For a century, our country has benefited from a communications social contract in telephone, broadcast, and multi-channel video in which through law, regulation, and franchise agreements, providers obtain public benefits in exchange for providing certain, limited public obligations. But how will we write the terms of the social contract between communities and communications providers in building the next infrastructure of world-class IP communications for the 21st century?
The question regarding how to build it has become increasingly important as Internet communications begin to supplant 20th Century methods of delivering voice and video, but it remains unanswered. When we developed the National Broadband Plan, we expressed our concern that the current social contracts governing communications would not create a critical mass of communities with world-leading bandwidth, without which the United States might lose its international leadership in developing the next generation of broadband applications.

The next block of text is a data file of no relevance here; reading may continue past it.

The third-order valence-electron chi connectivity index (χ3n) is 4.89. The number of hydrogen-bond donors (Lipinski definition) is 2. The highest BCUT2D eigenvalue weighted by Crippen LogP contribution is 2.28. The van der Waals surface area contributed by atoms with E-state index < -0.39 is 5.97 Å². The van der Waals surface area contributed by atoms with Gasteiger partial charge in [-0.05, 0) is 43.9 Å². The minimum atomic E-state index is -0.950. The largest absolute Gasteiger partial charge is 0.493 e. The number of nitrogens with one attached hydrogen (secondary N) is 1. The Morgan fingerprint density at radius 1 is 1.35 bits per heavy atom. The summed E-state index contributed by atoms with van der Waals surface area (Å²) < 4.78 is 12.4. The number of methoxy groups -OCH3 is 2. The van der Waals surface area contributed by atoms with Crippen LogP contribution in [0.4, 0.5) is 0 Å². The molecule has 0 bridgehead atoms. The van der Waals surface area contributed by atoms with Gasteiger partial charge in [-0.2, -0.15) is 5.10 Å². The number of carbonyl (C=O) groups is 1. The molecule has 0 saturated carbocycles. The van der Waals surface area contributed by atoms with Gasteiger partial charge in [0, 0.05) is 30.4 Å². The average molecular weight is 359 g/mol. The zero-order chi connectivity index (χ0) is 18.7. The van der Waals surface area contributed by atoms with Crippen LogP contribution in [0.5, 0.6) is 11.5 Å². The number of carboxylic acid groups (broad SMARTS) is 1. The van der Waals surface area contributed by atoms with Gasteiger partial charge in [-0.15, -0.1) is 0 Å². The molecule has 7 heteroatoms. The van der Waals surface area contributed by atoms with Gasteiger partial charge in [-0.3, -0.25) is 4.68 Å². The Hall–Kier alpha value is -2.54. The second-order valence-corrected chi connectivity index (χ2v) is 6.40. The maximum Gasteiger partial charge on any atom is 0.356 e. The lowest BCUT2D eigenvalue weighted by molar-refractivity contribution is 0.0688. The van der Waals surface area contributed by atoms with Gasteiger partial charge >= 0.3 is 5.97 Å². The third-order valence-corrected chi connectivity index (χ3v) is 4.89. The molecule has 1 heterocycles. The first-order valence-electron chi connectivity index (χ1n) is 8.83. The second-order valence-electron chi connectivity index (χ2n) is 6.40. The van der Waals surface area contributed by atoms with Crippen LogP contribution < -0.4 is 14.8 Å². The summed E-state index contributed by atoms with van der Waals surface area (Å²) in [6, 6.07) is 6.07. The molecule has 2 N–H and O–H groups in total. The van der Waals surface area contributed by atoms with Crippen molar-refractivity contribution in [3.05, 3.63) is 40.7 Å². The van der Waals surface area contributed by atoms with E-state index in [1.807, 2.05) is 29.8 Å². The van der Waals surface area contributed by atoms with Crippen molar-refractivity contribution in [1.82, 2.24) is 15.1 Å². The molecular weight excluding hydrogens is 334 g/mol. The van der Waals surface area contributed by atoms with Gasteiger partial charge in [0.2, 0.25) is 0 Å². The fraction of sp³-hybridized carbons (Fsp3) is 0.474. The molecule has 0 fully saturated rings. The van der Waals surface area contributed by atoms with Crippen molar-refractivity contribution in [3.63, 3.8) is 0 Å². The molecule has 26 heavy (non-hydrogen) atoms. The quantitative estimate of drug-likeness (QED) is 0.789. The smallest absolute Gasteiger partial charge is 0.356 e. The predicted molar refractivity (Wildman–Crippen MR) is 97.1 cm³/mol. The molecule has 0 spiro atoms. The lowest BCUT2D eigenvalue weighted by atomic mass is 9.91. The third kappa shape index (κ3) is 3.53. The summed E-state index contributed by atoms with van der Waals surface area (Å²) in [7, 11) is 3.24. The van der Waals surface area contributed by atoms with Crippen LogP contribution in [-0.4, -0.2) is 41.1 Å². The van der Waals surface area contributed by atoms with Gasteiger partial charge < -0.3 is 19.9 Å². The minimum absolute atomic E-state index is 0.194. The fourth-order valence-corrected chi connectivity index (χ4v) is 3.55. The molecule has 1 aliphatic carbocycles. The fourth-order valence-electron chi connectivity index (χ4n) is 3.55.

The Google experiment.
Google, to its credit, stepped up and offered to build such a network, and a whopping 1,100 communities volunteered to host it. Google chose Kansas City and negotiated a deal in which the governments in that area agreed to numerous actions to improve the economics of the new deployment. Now, the search giant is building out a network that will provide Kansas City a strategic bandwidth advantage and giving its residents new options, involving both speed and price, which they did not have before.
To its credit, Time-Warner Cable, one of the two incumbent providers in Kansas City, responded in the marketplace, offering consumers higher speeds and ramping up its local staff. But now Time-Warner Cable and AT&T, the other incumbent, are responding with lawyers, petitioning the city to receive the same benefits accorded Google. This response could signal a start of a race to the bandwidth top. Or it might be the beginning a race to the bottom. So this is where things get interesting.
Get better or get out of the way.